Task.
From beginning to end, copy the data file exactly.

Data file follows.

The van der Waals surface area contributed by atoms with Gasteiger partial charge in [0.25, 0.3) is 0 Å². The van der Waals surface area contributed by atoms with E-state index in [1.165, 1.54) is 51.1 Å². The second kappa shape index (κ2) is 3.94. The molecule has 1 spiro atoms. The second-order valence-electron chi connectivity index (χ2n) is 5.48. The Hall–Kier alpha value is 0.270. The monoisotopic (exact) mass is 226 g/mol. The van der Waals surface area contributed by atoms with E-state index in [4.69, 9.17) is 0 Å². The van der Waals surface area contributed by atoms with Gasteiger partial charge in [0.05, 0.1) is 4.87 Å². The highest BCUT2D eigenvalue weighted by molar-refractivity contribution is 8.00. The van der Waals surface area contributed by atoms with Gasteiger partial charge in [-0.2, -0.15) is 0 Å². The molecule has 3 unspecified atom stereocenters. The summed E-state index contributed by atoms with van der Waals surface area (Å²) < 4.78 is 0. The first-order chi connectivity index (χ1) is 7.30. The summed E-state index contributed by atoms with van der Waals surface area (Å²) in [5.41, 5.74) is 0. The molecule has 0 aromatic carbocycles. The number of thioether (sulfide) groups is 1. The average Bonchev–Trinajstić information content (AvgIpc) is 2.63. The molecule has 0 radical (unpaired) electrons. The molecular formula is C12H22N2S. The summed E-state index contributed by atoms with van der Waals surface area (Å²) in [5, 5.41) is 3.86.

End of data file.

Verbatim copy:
The van der Waals surface area contributed by atoms with Gasteiger partial charge in [0.25, 0.3) is 0 Å². The van der Waals surface area contributed by atoms with E-state index in [1.165, 1.54) is 51.1 Å². The second kappa shape index (κ2) is 3.94. The molecule has 1 spiro atoms. The second-order valence-electron chi connectivity index (χ2n) is 5.48. The Hall–Kier alpha value is 0.270. The monoisotopic (exact) mass is 226 g/mol. The van der Waals surface area contributed by atoms with E-state index in [4.69, 9.17) is 0 Å². The van der Waals surface area contributed by atoms with Gasteiger partial charge in [0.05, 0.1) is 4.87 Å². The highest BCUT2D eigenvalue weighted by molar-refractivity contribution is 8.00. The van der Waals surface area contributed by atoms with Gasteiger partial charge in [-0.2, -0.15) is 0 Å². The molecule has 3 unspecified atom stereocenters. The summed E-state index contributed by atoms with van der Waals surface area (Å²) < 4.78 is 0. The first-order chi connectivity index (χ1) is 7.30. The summed E-state index contributed by atoms with van der Waals surface area (Å²) in [5.41, 5.74) is 0. The molecule has 0 aromatic carbocycles. The number of thioether (sulfide) groups is 1. The average Bonchev–Trinajstić information content (AvgIpc) is 2.63. The molecule has 0 radical (unpaired) electrons. The molecular formula is C12H22N2S. The summed E-state index contributed by atoms with van der Waals surface area (Å²) in [5, 5.41) is 3.86.